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Open Access Publications from the University of California

Building Up the "Zoning Buffer": Using Broad Upzones to Increase Housing Capacity Without Increasing Land Values

  • Author(s): Phillips, Shane
  • et al.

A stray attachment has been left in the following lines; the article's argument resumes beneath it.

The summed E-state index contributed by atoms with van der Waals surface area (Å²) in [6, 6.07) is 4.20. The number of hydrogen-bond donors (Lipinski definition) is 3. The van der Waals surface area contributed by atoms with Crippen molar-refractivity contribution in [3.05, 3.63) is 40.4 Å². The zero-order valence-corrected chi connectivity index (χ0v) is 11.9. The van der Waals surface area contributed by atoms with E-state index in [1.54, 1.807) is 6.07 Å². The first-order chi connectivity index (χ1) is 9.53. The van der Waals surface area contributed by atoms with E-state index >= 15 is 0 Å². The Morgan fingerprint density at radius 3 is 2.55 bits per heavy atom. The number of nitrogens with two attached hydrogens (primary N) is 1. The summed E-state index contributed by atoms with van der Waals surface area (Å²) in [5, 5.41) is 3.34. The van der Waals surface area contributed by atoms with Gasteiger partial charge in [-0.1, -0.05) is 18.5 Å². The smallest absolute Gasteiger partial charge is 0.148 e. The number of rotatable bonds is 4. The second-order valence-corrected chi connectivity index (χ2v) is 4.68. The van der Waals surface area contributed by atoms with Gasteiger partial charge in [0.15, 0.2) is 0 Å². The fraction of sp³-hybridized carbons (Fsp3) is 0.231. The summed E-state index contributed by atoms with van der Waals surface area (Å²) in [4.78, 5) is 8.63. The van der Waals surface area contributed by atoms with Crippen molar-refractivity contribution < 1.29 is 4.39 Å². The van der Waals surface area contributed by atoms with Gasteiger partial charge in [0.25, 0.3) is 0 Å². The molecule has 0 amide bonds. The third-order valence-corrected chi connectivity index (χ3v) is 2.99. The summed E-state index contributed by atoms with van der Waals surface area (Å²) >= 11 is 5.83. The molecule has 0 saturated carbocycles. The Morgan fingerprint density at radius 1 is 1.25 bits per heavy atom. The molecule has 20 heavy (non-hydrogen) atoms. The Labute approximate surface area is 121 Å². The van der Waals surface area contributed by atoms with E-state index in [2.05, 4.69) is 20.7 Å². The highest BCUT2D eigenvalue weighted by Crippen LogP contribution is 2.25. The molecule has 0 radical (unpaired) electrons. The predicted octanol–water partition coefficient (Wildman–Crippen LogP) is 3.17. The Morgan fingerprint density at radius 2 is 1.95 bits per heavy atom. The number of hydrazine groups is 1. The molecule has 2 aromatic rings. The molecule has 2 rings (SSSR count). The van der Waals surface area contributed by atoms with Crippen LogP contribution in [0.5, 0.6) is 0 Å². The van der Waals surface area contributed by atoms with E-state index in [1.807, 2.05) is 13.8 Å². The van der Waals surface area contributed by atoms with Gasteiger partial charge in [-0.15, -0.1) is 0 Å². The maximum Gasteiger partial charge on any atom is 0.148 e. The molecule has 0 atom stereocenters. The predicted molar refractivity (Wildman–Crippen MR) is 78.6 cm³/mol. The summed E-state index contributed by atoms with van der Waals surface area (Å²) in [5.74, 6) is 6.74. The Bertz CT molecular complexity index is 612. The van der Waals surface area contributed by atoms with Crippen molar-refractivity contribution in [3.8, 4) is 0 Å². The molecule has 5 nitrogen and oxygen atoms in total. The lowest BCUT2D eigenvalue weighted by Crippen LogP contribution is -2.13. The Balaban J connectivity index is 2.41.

U.S. cities spent much of the middle and late 20th century reducing capacity for new housing through extensive downzoning, leading to a shortage of homes and rising prices in high-demand locations. To combat this, many cities and states are now reversing course and upzoning to allow higher-density housing, usually in targeted locations such as individual neighborhoods or corridors. While these targeted upzones have increased housing production in some cases, they have also led to higher land prices that erode the affordability of new homes. In this paper I introduce the concept of the “zoning buffer” — the gap between the existing housing stock and the maximum number of homes allowed by current zoning — and describe how it affects land values and ultimately the production and affordability of housing. When upzoning produces a large zoning buffer, land values should not increase substantially because land with redevelopment potential is no longer scarce; property owners lack the leverage to demand more from a developer than a typical homebuyer. These properties can transact at lower prices, delivering lower-cost housing to residents. When zoning buffers remain small, upzoning will result in land value increases that are largely captured by incumbent property owners. I argue that improved housing affordability at a city-, metro-, or region-wide scale can only be achieved through “broad upzoning,” defined here as zoning changes that allow at least moderate density (roughly 6-10 units) on a large share of parcels (at least 25%-50%). With zoning reform receiving more attention across the country, policymakers should prioritize broad upzoning over other strategies that may be unlikely to improve long-term affordability.

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